Crude prices retreated Tuesday amid fresh signs that global producers will continue to oversupply the weakened world economy over the next year, leaving little prospect for a sustained recovery.
In separate reports Tuesday, the International Energy Agency and Citigroup Global Markets Inc. issued bearish outlooks that see global inventories continuing to build through 2016, with Citigroup analysts forecasting another sharp drop in prices before the end of the year.
Crude prices staged a mini-rally last week but have given back much of those gains. After a sharp sell-off on the holiday Monday, West Texas intermediate fell 44 cents (U.S.) on Tuesday to $46.66 a barrel.
"The market appears to be setting itself up for another sell-off, with the looming questions being when and how far," Citigroup analysts led by vice-president Edward Morse said in a report. The New York-based bank has one of the most bearish outlooks on Wall Street, forecasting WTI prices of $39 in the fourth quarter and averaging only $48 next year.
They said inventories are continuing to rise, while U.S. production is not falling as quickly as the market expects and demand is weaker than anticipated.
The Paris-based International Energy Agency (IEA), which advises developed countries, expects the pace of demand growth to ease next year after sharp gains spurred by the big slump in prices that occurred in late 2014 and early 2015. The agency said demand growth is expected to hit a five-year high this year of 1.8 million barrels a day, but will slow to 1.2 million b/d next year due to weaker global growth – a figure that Citigroup argues is excessively bullish.
The United States and China remain the twin pillars of demand growth, the IEA said. Over the summer, U.S. gasoline consumption rose by 400,000 b/d compared with the summer of 2014, as motorists took advantage of the steep decline in pump prices and a more buoyant economy.
And despite concerns about a slowing Chinese economy, the agency said demand grew at near double-digit rates in August, fuelled by an expanding fleet of passenger vehicles.
On the supply side, Saudi Arabia is expected to maintain high levels of production as it battles for market share against rivals Iraq and Iran, which is eager to boost production following a prolonged period of sanctions related to its nuclear ambition. The IEA estimated Iran could add 600,000 b/d of production if the nuclear deal it signed with leading Western countries is fully implemented.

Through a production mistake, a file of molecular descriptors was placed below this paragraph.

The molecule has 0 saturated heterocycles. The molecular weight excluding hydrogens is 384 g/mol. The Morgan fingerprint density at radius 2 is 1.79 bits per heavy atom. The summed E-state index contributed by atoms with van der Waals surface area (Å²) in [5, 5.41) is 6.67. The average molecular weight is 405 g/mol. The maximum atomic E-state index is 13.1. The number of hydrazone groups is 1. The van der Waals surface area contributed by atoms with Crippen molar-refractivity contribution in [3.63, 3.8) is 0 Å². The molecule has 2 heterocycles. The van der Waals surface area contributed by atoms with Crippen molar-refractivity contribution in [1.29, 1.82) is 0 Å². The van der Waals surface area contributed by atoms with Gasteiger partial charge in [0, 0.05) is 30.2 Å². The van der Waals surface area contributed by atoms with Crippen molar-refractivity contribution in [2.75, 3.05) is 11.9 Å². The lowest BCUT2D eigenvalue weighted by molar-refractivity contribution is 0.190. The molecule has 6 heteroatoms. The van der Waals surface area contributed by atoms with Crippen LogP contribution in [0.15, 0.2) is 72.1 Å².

With slower demand and rising Iranian production, oil markets will continue to be oversupplied throughout 2016. It remains unclear exactly how much crude Iran can muster in the short to medium term, further clouding the outlook for oil prices.
The market "still will be quite choppy until we see how much crude Iran can or cannot bring on stream once these sanctions are lifted, unless you get huge growth in demand," said Patricia Mohr, vice-president and commodity markets specialist at the Bank of Nova Scotia.
Still, some forecasters are convinced that oil prices have turned a corner and are unlikely to retrace lows seen in August, when WTI touched $37.75 a barrel.
"It's becoming less and less likely" that oil prices will see a substantial retreat from current levels, said Martin King, analyst at FirstEnergy Capital Corp. in Calgary. "As every day goes by, we're getting further and further into this correction."
Indeed, oil-patch deals have piled up in recent weeks as U.S. and world prices steadied, ending a standoff over valuations. Polish energy company PKN Orlen SA on Tuesday agreed to buy Calgary-based Kicking Horse Energy Inc. for $293-million (Canadian). Last week, Suncor Energy Inc. launched a $4.3-billion hostile bid for Canadian Oil Sands Ltd., its partner in the Syncrude Canada Ltd. oil sands project. Encana Corp. sold a package of natural-gas assets in Colorado for $900-million (U.S.) to a partnership led by the Canada Pension Plan Investment Board.
In Alberta, cash-starved oil sands companies have warned that uncertainty created by an ongoing review of energy royalties and the province's climate-change regulations could jeopardize future investments.